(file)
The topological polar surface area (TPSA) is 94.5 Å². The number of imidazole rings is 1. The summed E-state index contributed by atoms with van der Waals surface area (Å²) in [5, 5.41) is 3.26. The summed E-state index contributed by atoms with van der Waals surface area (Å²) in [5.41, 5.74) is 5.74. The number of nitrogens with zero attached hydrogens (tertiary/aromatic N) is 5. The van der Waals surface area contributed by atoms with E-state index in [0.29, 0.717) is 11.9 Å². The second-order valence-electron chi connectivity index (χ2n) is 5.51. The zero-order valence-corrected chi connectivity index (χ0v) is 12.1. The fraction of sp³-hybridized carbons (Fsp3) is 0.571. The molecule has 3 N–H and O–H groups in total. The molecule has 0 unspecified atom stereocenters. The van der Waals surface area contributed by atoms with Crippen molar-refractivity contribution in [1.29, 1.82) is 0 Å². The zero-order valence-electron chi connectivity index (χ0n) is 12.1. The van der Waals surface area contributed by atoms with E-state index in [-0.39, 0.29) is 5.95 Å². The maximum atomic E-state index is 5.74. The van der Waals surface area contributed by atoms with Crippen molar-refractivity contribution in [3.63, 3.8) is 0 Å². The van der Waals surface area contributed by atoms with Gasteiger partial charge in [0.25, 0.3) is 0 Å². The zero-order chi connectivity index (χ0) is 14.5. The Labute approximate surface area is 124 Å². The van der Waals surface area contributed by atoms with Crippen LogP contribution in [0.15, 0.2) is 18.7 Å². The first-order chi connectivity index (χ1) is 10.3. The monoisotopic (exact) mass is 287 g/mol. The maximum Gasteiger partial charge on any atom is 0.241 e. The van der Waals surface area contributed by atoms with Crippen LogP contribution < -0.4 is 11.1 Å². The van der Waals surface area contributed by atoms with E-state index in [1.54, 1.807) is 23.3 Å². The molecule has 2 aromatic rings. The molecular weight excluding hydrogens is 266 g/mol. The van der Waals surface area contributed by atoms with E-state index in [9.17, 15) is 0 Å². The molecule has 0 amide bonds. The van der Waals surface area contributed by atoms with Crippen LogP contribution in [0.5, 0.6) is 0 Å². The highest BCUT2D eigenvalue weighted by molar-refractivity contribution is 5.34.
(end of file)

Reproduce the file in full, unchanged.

The topological polar surface area (TPSA) is 94.5 Å². The number of imidazole rings is 1. The summed E-state index contributed by atoms with van der Waals surface area (Å²) in [5, 5.41) is 3.26. The summed E-state index contributed by atoms with van der Waals surface area (Å²) in [5.41, 5.74) is 5.74. The number of nitrogens with zero attached hydrogens (tertiary/aromatic N) is 5. The van der Waals surface area contributed by atoms with E-state index in [0.29, 0.717) is 11.9 Å². The second-order valence-electron chi connectivity index (χ2n) is 5.51. The zero-order valence-corrected chi connectivity index (χ0v) is 12.1. The fraction of sp³-hybridized carbons (Fsp3) is 0.571. The molecule has 3 N–H and O–H groups in total. The molecule has 0 unspecified atom stereocenters. The van der Waals surface area contributed by atoms with Crippen molar-refractivity contribution in [1.29, 1.82) is 0 Å². The zero-order valence-electron chi connectivity index (χ0n) is 12.1. The van der Waals surface area contributed by atoms with E-state index in [-0.39, 0.29) is 5.95 Å². The maximum atomic E-state index is 5.74. The van der Waals surface area contributed by atoms with Crippen molar-refractivity contribution in [3.63, 3.8) is 0 Å². The van der Waals surface area contributed by atoms with Gasteiger partial charge in [0.25, 0.3) is 0 Å². The zero-order chi connectivity index (χ0) is 14.5. The Labute approximate surface area is 124 Å². The van der Waals surface area contributed by atoms with Crippen LogP contribution in [0.15, 0.2) is 18.7 Å². The first-order chi connectivity index (χ1) is 10.3. The monoisotopic (exact) mass is 287 g/mol. The maximum Gasteiger partial charge on any atom is 0.241 e. The van der Waals surface area contributed by atoms with Crippen LogP contribution < -0.4 is 11.1 Å². The van der Waals surface area contributed by atoms with E-state index in [1.54, 1.807) is 23.3 Å². The molecule has 2 aromatic rings. The molecular weight excluding hydrogens is 266 g/mol. The van der Waals surface area contributed by atoms with E-state index in [9.17, 15) is 0 Å². The molecule has 0 amide bonds. The van der Waals surface area contributed by atoms with Crippen LogP contribution in [0.5, 0.6) is 0 Å². The highest BCUT2D eigenvalue weighted by molar-refractivity contribution is 5.34.